The Tradition Continues: the 1970s to the 2010s
In a similar vein, Ellis Peters’ long-running Brother Cadfael series always seemed to have its side romances, starting with A Morbid Taste for Bones (1977). While Brother Cadfael’s days as a lover are over, this 12th-century crusader-turned-monk helps characters find love despite family feuds, murder/theft charges, class differences, and more. This theme of young lovers finally brought together is as old as storytelling itself; Shakespearean and subsequent English literature are rife with this idea, except in the case of mystery novels, it’s a side dish to the main event of murder.
But the most fun mystery romances tend to be the ones involving the protagonist. In Elizabeth Peters’ Amelia Peabody series, starting with Crocodile on the Sandbank (1975), Amelia, a spirited scholar of the Victorian age, finds love in the most unexpected of places: the man she thinks is the worst. It’s a dash of Pride and Prejudice or Much Ado About Nothing when two stubborn characters who have been at each other’s throats discover a newfound chemistry between them.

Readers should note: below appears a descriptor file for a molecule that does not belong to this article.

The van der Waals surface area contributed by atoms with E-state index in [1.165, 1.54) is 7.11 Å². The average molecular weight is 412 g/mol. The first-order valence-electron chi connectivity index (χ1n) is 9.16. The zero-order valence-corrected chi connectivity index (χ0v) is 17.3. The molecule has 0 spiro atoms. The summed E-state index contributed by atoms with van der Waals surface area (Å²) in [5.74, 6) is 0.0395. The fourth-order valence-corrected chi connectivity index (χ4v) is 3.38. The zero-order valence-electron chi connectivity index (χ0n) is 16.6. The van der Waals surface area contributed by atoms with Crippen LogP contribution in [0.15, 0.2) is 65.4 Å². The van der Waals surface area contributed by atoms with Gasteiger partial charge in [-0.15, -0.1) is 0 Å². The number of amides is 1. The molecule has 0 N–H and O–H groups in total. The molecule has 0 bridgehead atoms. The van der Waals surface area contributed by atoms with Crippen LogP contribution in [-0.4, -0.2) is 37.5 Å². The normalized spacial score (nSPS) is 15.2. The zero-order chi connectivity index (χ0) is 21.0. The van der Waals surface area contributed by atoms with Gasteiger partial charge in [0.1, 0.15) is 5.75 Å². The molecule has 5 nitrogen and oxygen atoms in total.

Romance and Murder in the Present Day
Murder mystery writers, especially in the cozy genre, have continued adding a dash of romance into their work. Many cozies tend to begin with the main character starting over after a failed job and/or relationship.
For instance, on page one of Mia Manansala’s culinary cozy Arsenic and Adobo, protagonist Lila Macapagal has returned home after she catches her boyfriend in the act of cheating. In a prior interview with Murder & Mayhem, Manansala said, “it was me playing around with the cozy mystery tropes. The whole first page was me just having fun. I love this genre but I also realize how ridiculous it can be and how much it pulled from rom com tropes.”